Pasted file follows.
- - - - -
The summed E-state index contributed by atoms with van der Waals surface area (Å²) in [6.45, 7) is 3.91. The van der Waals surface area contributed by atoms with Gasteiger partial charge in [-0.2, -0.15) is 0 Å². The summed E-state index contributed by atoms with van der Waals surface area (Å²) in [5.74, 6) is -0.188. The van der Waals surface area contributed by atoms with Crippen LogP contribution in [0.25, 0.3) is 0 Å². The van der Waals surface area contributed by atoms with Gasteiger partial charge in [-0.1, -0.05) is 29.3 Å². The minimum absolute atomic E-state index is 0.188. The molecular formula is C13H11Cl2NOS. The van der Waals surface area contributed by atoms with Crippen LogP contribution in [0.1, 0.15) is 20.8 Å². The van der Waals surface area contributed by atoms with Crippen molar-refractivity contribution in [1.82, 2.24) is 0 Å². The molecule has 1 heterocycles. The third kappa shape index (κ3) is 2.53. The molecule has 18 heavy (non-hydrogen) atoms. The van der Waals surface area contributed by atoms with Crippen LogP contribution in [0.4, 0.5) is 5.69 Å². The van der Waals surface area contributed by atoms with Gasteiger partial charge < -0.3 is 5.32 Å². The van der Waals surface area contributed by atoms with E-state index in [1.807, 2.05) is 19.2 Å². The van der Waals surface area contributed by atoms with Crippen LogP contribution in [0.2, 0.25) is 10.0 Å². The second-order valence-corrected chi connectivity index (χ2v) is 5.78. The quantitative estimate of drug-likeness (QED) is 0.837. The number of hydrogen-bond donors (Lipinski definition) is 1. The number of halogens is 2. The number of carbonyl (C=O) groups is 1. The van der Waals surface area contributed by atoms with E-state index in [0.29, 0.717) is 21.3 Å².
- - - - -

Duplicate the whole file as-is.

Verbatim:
The summed E-state index contributed by atoms with van der Waals surface area (Å²) in [6.45, 7) is 3.91. The van der Waals surface area contributed by atoms with Gasteiger partial charge in [-0.2, -0.15) is 0 Å². The summed E-state index contributed by atoms with van der Waals surface area (Å²) in [5.74, 6) is -0.188. The van der Waals surface area contributed by atoms with Crippen LogP contribution in [0.25, 0.3) is 0 Å². The van der Waals surface area contributed by atoms with Gasteiger partial charge in [-0.1, -0.05) is 29.3 Å². The minimum absolute atomic E-state index is 0.188. The molecular formula is C13H11Cl2NOS. The van der Waals surface area contributed by atoms with Crippen LogP contribution in [0.1, 0.15) is 20.8 Å². The van der Waals surface area contributed by atoms with Crippen molar-refractivity contribution in [1.82, 2.24) is 0 Å². The molecule has 1 heterocycles. The third kappa shape index (κ3) is 2.53. The molecule has 18 heavy (non-hydrogen) atoms. The van der Waals surface area contributed by atoms with Crippen LogP contribution in [0.4, 0.5) is 5.69 Å². The van der Waals surface area contributed by atoms with Gasteiger partial charge < -0.3 is 5.32 Å². The van der Waals surface area contributed by atoms with E-state index in [1.807, 2.05) is 19.2 Å². The van der Waals surface area contributed by atoms with Crippen LogP contribution in [0.2, 0.25) is 10.0 Å². The second-order valence-corrected chi connectivity index (χ2v) is 5.78. The quantitative estimate of drug-likeness (QED) is 0.837. The number of hydrogen-bond donors (Lipinski definition) is 1. The number of halogens is 2. The number of carbonyl (C=O) groups is 1. The van der Waals surface area contributed by atoms with E-state index in [0.29, 0.717) is 21.3 Å².